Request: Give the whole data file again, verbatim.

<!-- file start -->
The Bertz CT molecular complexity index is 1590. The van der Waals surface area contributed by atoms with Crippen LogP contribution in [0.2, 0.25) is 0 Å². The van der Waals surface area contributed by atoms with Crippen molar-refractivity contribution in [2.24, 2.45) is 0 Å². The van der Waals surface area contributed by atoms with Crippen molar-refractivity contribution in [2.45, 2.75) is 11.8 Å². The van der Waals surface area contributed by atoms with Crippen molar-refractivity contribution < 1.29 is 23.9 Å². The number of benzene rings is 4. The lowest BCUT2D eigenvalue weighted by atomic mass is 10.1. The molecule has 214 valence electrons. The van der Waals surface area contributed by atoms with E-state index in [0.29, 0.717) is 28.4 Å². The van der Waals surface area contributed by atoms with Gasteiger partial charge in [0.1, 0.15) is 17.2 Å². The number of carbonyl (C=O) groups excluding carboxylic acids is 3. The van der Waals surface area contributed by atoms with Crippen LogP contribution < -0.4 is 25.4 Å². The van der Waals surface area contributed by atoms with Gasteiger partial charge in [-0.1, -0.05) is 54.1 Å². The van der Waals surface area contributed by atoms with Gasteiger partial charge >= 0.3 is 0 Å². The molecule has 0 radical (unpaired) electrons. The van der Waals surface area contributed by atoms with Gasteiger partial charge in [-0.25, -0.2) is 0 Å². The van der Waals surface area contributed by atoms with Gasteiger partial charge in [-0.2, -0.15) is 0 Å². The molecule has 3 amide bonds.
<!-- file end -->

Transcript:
The Bertz CT molecular complexity index is 1590. The van der Waals surface area contributed by atoms with Crippen LogP contribution in [0.2, 0.25) is 0 Å². The van der Waals surface area contributed by atoms with Crippen molar-refractivity contribution in [2.24, 2.45) is 0 Å². The van der Waals surface area contributed by atoms with Crippen molar-refractivity contribution in [2.45, 2.75) is 11.8 Å². The van der Waals surface area contributed by atoms with Crippen molar-refractivity contribution < 1.29 is 23.9 Å². The number of benzene rings is 4. The lowest BCUT2D eigenvalue weighted by atomic mass is 10.1. The molecule has 214 valence electrons. The van der Waals surface area contributed by atoms with E-state index in [0.29, 0.717) is 28.4 Å². The van der Waals surface area contributed by atoms with Gasteiger partial charge in [0.1, 0.15) is 17.2 Å². The number of carbonyl (C=O) groups excluding carboxylic acids is 3. The van der Waals surface area contributed by atoms with Crippen LogP contribution < -0.4 is 25.4 Å². The van der Waals surface area contributed by atoms with Gasteiger partial charge in [-0.1, -0.05) is 54.1 Å². The van der Waals surface area contributed by atoms with Gasteiger partial charge >= 0.3 is 0 Å². The molecule has 0 radical (unpaired) electrons. The van der Waals surface area contributed by atoms with Gasteiger partial charge in [-0.25, -0.2) is 0 Å². The van der Waals surface area contributed by atoms with Gasteiger partial charge in [-0.2, -0.15) is 0 Å². The molecule has 3 amide bonds.